A critical element of vacant property protection is carrying out a risk assessment as a means of formally identifying what hazards exist, and assessing whether the controls you currently have in place are adequate. The outcome of a risk assessment needs to be a list of actions which you are satisfied will control and manage these hazards when suitably implemented.

It is important that a risk assessment is carried out by a competent person. This needs to be someone with a broad knowledge of the business, the property itself and who can be relied on to carry out a thorough and structured assessment of the property. To this end they will also need to have a knowledge and awareness of health and safety, the technical aspects of any materials and equipment on site and what hazards and issues can exist in the fabric and operation of a vacant property.

The structure of a risk assessment on a vacant property should ideally be as follows:

  • Objective

The person carrying out the risk assessment needs to agree and keep in mind the key objective of the exercise. This can differ according to the nature of the building and the reason why it is vacant, but essentially the objective is likely to be one or more of the following: to keep the building safe and secure, to maintain a continuity of utility supply, to maintain the fabric and condition of the building, to maintain the building in a suitable condition for sale or re-let.

  • What hazards are present?

In order to establish whether there are suitable controls in place to achieve the objectives, you need to identify the hazards that exist. With regards to a vacant property, hazards are likely to include: intruders, unauthorised people on site, deterioration of the building, utilities failure, nuisance and graffiti, alarm activation, security of equipment and materials. You would normally also identify who in terms of personnel is at risk from these hazards, but with a vacant property this doesn’t really apply, except that members of the public or passers-by could be at risk if the building is unsafe, and intruders could be at risk if dangerous materials or equipment are stored on site.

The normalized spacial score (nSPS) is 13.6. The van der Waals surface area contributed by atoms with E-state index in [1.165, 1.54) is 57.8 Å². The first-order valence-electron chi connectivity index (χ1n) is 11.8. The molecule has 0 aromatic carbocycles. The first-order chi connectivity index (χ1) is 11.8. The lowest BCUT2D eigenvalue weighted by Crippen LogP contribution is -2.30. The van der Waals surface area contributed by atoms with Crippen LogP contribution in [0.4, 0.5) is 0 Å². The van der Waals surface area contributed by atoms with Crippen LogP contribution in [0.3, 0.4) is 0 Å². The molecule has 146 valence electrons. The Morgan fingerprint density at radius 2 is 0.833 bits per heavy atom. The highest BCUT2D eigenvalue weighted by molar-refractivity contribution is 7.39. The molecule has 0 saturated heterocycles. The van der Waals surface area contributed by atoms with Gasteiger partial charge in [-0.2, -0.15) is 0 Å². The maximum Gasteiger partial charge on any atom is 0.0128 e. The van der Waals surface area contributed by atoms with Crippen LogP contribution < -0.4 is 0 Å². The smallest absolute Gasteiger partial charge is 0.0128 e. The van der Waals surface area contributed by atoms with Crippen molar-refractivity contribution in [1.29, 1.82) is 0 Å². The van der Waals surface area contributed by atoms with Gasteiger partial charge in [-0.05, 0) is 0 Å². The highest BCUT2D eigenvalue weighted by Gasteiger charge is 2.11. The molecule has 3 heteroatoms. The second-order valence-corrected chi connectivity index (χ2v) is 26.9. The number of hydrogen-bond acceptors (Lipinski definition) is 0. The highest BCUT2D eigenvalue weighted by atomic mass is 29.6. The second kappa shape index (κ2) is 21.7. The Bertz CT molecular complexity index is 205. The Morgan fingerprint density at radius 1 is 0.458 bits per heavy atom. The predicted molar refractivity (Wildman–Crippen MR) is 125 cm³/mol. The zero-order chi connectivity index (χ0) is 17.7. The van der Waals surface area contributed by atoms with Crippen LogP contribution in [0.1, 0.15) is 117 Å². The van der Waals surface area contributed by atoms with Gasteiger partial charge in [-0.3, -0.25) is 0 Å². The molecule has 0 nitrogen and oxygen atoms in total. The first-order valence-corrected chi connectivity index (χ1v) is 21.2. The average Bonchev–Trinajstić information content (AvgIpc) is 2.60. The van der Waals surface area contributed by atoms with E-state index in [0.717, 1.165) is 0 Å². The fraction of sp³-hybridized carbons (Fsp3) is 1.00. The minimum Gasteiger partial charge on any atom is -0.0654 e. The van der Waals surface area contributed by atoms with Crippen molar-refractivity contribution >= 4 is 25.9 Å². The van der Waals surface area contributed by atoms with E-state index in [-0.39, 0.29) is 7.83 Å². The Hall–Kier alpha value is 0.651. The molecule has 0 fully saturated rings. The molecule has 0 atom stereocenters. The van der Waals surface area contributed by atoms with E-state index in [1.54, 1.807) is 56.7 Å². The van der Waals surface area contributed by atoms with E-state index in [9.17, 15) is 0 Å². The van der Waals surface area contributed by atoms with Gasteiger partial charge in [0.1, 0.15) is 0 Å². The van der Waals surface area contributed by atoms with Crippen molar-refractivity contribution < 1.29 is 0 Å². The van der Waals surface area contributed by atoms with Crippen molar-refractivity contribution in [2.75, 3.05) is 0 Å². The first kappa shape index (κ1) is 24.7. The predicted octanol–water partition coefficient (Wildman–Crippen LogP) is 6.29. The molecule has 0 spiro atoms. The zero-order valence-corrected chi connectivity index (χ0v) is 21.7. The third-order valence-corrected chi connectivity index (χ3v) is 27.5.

• What controls are in place?

Of course the existing investment in control measures may be minimal if the risk assessment is carried out at the beginning of the property being vacant, but the idea is to identify what is already in place to manage the hazards identified above. These can be any of the following: CCTV systems, steel security shutters, fire doors, intruder and fire alarms, perimeter controls, vacant property guardians, out of hours security patrols, car park barriers, technology sensors, access control systems.

  • Actions required

The idea at this stage is to assess the hazards and the control measures to identify what is adequately controlled, where weak spots in the system exist and where corrective actions can be implemented to address these concerns. It is usually beneficial for this to be a collaborative process, as the person carrying out the risk assessment may not necessarily have budgetary control or have the authority to implement the actions required, and it is helpful to have a discussion on what is practical and necessary to implement.

A risk assessment should be treated as a formal process and as such it should be recorded and retained and revisited on a periodic basis to ensure the findings are still valid, and to assess whether the corrective actions have been implemented and have been successful. In terms of a vacant property, you can judge the success of the risk assessment by applying it to the original objective and whether that has been fulfilled. It is also recommended that the findings of a risk assessment are fully communicated to all relevant parties.

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Team FRG
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